I’m writing this month’s article from 38,000 feet in the air as my Dad and I are traveling to California to visit a family member that is in the hospital. I’ve got some time to sit and reflect on life. So, if I ramble some, please excuse me.
I can’t remember the last time that my father and I traveled together alone. Not that we haven’t shared many life experiences together, we have. Moreso that we have always been surrounded by family and friends in our adventures.
My Dad has always been there for me and has been my best friend throughout my life.
I remember as a 5-6 year old child that he and I were going to pick up a race horse in the horse trailer. Traveling to Baltimore, I was in a car-seat next to my Dad, and I looked over at the speedometer. He was going 80 mph. I began making a siren noise like a police car. He immediately slowed down, and, if you know my Dad, he’s never had the best hearing and had no idea where the noise was coming from. I tucked my mouth into that little alcove of the car seat and made the noise. He would slow down. I would stop. He’d speed back up. I’d make the siren noise again, and he’d slow down. I probably did this 4 or 5 times until I started laughing it was then that he realized it was me. We both had a good laugh.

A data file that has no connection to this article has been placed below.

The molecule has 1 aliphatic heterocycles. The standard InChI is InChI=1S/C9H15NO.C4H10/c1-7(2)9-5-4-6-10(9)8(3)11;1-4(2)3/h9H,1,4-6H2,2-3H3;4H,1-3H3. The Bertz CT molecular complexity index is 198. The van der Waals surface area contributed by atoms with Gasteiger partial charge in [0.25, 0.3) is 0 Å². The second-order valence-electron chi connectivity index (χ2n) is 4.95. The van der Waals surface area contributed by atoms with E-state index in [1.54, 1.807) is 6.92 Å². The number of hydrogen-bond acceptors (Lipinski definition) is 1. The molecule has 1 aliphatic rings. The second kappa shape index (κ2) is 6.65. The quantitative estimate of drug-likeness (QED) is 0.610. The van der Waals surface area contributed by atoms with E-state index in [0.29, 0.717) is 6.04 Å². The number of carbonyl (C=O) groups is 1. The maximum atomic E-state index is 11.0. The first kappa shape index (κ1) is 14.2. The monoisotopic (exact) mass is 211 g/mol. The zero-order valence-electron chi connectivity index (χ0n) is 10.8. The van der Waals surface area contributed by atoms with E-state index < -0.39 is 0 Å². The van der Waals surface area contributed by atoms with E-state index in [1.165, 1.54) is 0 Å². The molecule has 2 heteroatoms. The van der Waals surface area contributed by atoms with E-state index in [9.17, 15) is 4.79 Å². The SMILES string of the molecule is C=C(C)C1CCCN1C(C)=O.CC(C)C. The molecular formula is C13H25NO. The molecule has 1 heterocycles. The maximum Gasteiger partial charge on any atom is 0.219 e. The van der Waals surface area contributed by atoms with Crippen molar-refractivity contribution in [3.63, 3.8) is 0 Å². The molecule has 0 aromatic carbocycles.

As a middle schooler and playing basketball at West Frederick, I was on the team with some kids that came from single family homes and their parents never came to the away games. So, my Dad would put some chaise lounge cushions in the cab in back of his truck and take half the team to the away games. (The seat belt laws were more lax in the 1980s.) All the kids loved my Dad, as he was this big gentle guy that was always willing to help a teammate or drive one home after practice instead of making them walk home in the dead of winter. My parents were always there to help me, or anyone else for that matter.